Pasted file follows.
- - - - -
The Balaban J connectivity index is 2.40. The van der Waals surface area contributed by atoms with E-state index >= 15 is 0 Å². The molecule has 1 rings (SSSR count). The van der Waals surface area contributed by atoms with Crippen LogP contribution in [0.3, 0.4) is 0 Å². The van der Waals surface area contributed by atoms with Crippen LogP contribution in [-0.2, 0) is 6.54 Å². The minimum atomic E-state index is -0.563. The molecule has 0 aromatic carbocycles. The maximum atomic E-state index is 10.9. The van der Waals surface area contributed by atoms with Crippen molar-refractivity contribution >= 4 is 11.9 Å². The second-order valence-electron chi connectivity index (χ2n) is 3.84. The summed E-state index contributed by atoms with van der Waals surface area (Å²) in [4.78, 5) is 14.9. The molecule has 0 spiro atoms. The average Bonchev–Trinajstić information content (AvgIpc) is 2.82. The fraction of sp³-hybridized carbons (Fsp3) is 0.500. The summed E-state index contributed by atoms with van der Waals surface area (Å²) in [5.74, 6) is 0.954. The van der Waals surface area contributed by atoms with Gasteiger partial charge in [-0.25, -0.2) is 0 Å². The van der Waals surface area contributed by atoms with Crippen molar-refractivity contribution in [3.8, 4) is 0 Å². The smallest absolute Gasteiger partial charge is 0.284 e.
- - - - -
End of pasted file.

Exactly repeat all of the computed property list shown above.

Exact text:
The Balaban J connectivity index is 2.40. The van der Waals surface area contributed by atoms with E-state index >= 15 is 0 Å². The molecule has 1 rings (SSSR count). The van der Waals surface area contributed by atoms with Crippen LogP contribution in [0.3, 0.4) is 0 Å². The van der Waals surface area contributed by atoms with Crippen LogP contribution in [-0.2, 0) is 6.54 Å². The minimum atomic E-state index is -0.563. The molecule has 0 aromatic carbocycles. The maximum atomic E-state index is 10.9. The van der Waals surface area contributed by atoms with Crippen molar-refractivity contribution >= 4 is 11.9 Å². The second-order valence-electron chi connectivity index (χ2n) is 3.84. The summed E-state index contributed by atoms with van der Waals surface area (Å²) in [4.78, 5) is 14.9. The molecule has 0 spiro atoms. The average Bonchev–Trinajstić information content (AvgIpc) is 2.82. The fraction of sp³-hybridized carbons (Fsp3) is 0.500. The summed E-state index contributed by atoms with van der Waals surface area (Å²) in [5.74, 6) is 0.954. The van der Waals surface area contributed by atoms with Gasteiger partial charge in [-0.25, -0.2) is 0 Å². The van der Waals surface area contributed by atoms with Crippen molar-refractivity contribution in [3.8, 4) is 0 Å². The smallest absolute Gasteiger partial charge is 0.284 e.